S.Africa set for political shake-up after historic voteFri, 31 May 2024 08:46:55 GMT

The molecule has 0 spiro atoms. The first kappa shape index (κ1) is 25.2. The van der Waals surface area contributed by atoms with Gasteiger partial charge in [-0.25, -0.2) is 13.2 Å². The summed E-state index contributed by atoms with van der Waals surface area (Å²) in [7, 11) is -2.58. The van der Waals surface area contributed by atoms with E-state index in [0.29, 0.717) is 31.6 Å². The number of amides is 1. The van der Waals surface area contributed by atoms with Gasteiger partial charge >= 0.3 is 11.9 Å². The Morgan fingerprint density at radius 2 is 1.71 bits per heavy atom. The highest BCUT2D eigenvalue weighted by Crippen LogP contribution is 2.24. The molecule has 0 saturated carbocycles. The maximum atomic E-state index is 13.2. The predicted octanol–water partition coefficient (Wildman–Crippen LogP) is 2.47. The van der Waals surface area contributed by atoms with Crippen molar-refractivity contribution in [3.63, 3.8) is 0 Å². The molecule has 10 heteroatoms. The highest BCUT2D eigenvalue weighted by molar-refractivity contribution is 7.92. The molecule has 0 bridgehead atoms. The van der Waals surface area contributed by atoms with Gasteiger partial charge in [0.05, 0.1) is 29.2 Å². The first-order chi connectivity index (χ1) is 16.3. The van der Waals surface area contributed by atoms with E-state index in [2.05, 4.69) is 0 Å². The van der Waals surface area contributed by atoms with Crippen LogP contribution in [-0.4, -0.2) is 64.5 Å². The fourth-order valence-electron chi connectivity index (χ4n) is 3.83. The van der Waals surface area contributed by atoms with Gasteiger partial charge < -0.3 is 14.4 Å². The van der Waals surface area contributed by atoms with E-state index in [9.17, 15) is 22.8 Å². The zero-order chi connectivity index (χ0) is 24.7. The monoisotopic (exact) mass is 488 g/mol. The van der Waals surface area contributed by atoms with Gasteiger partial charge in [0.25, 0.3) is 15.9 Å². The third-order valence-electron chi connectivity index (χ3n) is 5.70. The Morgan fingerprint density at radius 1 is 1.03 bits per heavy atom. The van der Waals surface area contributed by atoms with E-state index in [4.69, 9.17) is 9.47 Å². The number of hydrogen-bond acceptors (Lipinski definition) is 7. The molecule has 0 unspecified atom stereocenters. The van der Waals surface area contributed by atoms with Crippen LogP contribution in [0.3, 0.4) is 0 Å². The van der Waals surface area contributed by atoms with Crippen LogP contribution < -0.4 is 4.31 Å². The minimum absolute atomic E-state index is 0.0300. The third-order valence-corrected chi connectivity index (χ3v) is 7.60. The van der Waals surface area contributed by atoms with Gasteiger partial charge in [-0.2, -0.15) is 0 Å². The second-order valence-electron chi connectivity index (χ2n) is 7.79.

South Africa’s ruling ANC was on track to score its worst electoral result ever on Friday, with early tallies showing voters deserted the party in droves, ending its 30-year political dominance.If the African National Congress (ANC) is confirmed as dropping below 50 percent of the vote, it would force the party to seek coalition partners to be re-elected to form a new government.That would mark an historic evolution in the country’s democratic journey, as the party has enjoyed an absolute parliamentary majority since 1994.With more than 55 percent of votes in Wednesday’s general election counted, the ANC was leading but with a score of 42 percent — well below the 57 percent it won in 2019.As votes continued to be validated, data from the Independent Electoral Commission (IEC) showed the centre-right Democratic Alliance (DA) held a secure second place with 24 percent of preferences.  It was followed by former president Jacob Zuma’s uMkhonto weSizwe (MK) on 11 percent and the leftist Economic Freedom Fighters (EFF) on 10 percent. The final results are expected in the next couple of days.IEC’s website was briefly down on Friday due to technical problems. “The data in the data centre remains intact and the results have not been compromised,” the IEC said, after apologising for the issue. “All services have since been restored and the leaderboard is working normal. Result processing continues unaffected.”Once led by late anti-apartheid icon Nelson Mandela, the ANC has dominated South Africa’s democracy with an unbroken run of five presidents from the party.- ‘Unpredictable partners’ – The ANC remains respected for its leading role in overthrowing white minority rule and its progressive social welfare and black economic empowerment policies are credited by supporters with helping millions of black families out of poverty.But over three decades of almost unchallenged rule, its leadership has been implicated in a series of large-scale corruption scandals.The continent’s most industrialised economy has languished, and crime and unemployment figures have hit record highs.Voting was marked by hours-long queues in many districts, which in some cases forced polls to remain open well beyond the scheduled closing time. Experts are split over which party the ANC would prefer as bedfellows and on whether the poor performance threatened President Cyril Ramaphosa’s leadership.Some have predicted the party will patch up ties with one or both of the radical left groups led by former ANC figures: firebrand Julius Malema’s EFF or Zuma’s MK.In a major upset, the latter was leading with 44 percent of votes in Zuma’s home province of KwaZulu-Natal, a key electoral battleground.”The MK has really eaten into the ANC’s vote,” Siphamandla Zondi, a politics professor from the University of Johannesburg, told AFP.Others, like analyst and author Susan Booysen, said the rift between Ramaphosa and Zuma — who has long been bitter about the way he was forced out of office in 2018 — was “too far reaching” to mend.The ANC might prefer the centre-right DA, which pledged to “rescue South Africa” through better governance, free market reforms and privatisations, to the leftist EFF, which is perceived as “too erratic” and “unpredictable” in its demands, she added.